“substantial monetary policy stimulus remains essential to ensure the continued build-up of domestic price pressures over the medium term.” So says Sig Draghi in yesterday’s release of the ECB’s 2018 annual report and so much for any doubt that the ending of the asset purchase programme (AAP) in December would actually herald a return to honest financing and monetary tightening.
With the ECB already clocking up balance sheet ‘assets’ of €4.7tn (and some pretty dodgy ones at that) which represents a whopping 40% of eurozone GDP, it makes the developing conflict between France and Germany on the shape of future ‘integration’ all the more pertinent. Pertinent, because it relates to who is ‘wearing’ these liabilities. For years, the Germans have been sweet-talked into believing the EU is not a transfer union and that the Spanish and Greeks will be made to pay back the loans extended to them to buy German cars, or risk the fate of countries such as Sri Lanka when it fell into the Chinese debt trap and lost some ports. For the super-state integrationalist Mr Macron however, all this will be subsumed by fiscal union, which will inevitably result in the very transfer union that Germans have been promised wouldn’t happen. By then however, it will be too late and as the French might say “tant pis”.
While this denouement will await the EU once past the distractions of Brexit, it is worth reminding ourselves of the distortions of the current ‘leger de main’ is creating to bond markets. Facing a budget deficit of approx $1 trillion pa, the new Fed chairman Powell seems to be bottling out on the monetary tightening path bequeathed him by Yellen, to the immediate delight of bond and equity investors. The gap in yield expectations however, between US and Euro bond yields is a daunting one and not one that will be sustainable without a return to US QE, which given the scale of the ongoing debt crisis and potential risk of a run on the US dollar does not seems to be a viable option. Instead, the model being pursued by Trump relies more heavily on stimulating growth from tax reductions and funded by a combination of repatriated cash, tariffs and increased private sector investment and employment. For the export dependent and fiscally disparate Eurozone though, these options are not available, with the ECB having to continue relying on monetary stimulus, albeit increasingly looking like pushing on the proverbial piece of string. Or to mix ones metaphors, “when all you’ve got is a hammer, everything looks like a nail”.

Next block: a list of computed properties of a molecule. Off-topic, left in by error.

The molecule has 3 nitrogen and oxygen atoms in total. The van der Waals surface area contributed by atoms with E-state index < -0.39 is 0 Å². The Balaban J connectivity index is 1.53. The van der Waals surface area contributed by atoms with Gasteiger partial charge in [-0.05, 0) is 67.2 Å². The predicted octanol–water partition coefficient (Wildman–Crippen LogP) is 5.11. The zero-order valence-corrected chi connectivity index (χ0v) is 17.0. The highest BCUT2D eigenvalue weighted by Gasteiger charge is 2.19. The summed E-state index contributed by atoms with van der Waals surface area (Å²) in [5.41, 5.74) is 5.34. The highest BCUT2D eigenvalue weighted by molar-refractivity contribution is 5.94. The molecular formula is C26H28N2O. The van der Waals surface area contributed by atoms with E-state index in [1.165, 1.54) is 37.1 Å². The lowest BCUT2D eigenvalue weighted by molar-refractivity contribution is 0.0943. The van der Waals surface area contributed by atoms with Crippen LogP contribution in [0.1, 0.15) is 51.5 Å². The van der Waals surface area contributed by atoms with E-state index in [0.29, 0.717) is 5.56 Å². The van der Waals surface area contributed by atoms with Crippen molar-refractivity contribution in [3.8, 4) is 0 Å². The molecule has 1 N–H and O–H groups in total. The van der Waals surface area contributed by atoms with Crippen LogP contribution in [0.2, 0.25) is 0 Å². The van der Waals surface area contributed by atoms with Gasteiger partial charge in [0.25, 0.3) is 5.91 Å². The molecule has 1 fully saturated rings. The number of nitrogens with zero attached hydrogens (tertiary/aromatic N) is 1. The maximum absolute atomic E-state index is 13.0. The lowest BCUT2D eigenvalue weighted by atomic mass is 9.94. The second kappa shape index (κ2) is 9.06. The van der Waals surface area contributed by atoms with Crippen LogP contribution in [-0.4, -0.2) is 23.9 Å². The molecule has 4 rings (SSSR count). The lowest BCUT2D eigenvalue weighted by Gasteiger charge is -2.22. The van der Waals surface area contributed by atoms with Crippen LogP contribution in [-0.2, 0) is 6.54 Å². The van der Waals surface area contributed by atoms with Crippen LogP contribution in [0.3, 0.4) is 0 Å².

Underlying this dangerous disparity in global bond yields is the growing divergence in central bank monetary policies. It ought to be no surprise then to see an inverse relationship between central bank asset purchases and their respective gaps in bond yields therefore. Without the market distortions of central banks buying their own ‘shit’, yields soon normalise. While the US with is current policy shift to lower tax and higher internal investment (including tariffs) is helping it to manage this transition, these options currently are not available to Sig Draghi, hence his softening tone and talking up further monetary stimulus to offset the slowing global growth outlook, which in part has been a consequence of the US’s very attempts to normalise monetary policy.
While the EU likes to portray itself as a beacon of economic performance, the foundations are built on sand, which is perhaps why Britain’s exit is being used as a catalyst by integrationalists such President Macro to push for fiscal and therefore full political union. Without the cover of a loose US monetary policy, it is difficult to see how much further the ECB can sustain even modest Eurozone consumption growth when the ECB’s balance sheet has already ballooned to almost €5 trillion. As a proportion of the Eurozone 19, that equates to a staggering 40% of GDP, or double that of the current US Fed position. With a sub +2% Eurozone GDP growth last year, it is also worth remembering that the ECB increased its holdings of Euro denominated securities by approx +€239bn in 2018, which is also equivalent to over +2% of GDP. While the sub-normal interest rates were no doubt much appreciated by over-spending governments and consumers one wonders for how much longer the currency can withstand the more attractive yields and economic growth outlook from the US. Increasingly, the ECB is becoming the buyer of last, and sometimes only, resort to keep this party going. None of the options on getting out of this mess look particularly palatable; raise rates and risk a recession that could break apart the EU project, or carry on with the funny money and risk the same, but via a currency crisis and calls for exchange controls. Fiscal and political union is the inevitable end-game, but then we’re back to the issue of whether this will wash with Germany, that has been content with the benefits of dominating the EU, but has so far been sold the story that this new Reich doesn’t come at a cost; that being a transfer union. Hopefully this time the Brits will just let France and Germany sort it out among themselves.
Perhaps the US/Chinese tariff spat will be resolved soon and we return to a panglossian world of economic growth and no one cares about debt to income ratios hitting 300% across much of the developed economies because central banks such as the ECB can sustain negative interest rates forever. For the rest of us however, one might want to ruminate on the flattening yield curve which has been a scarily accurate harbinger of economic doom.
Recession followed the flattening yield curve in 2000 and again in 2007, so do you think 2019 will be third time lucky? “Well do ya?”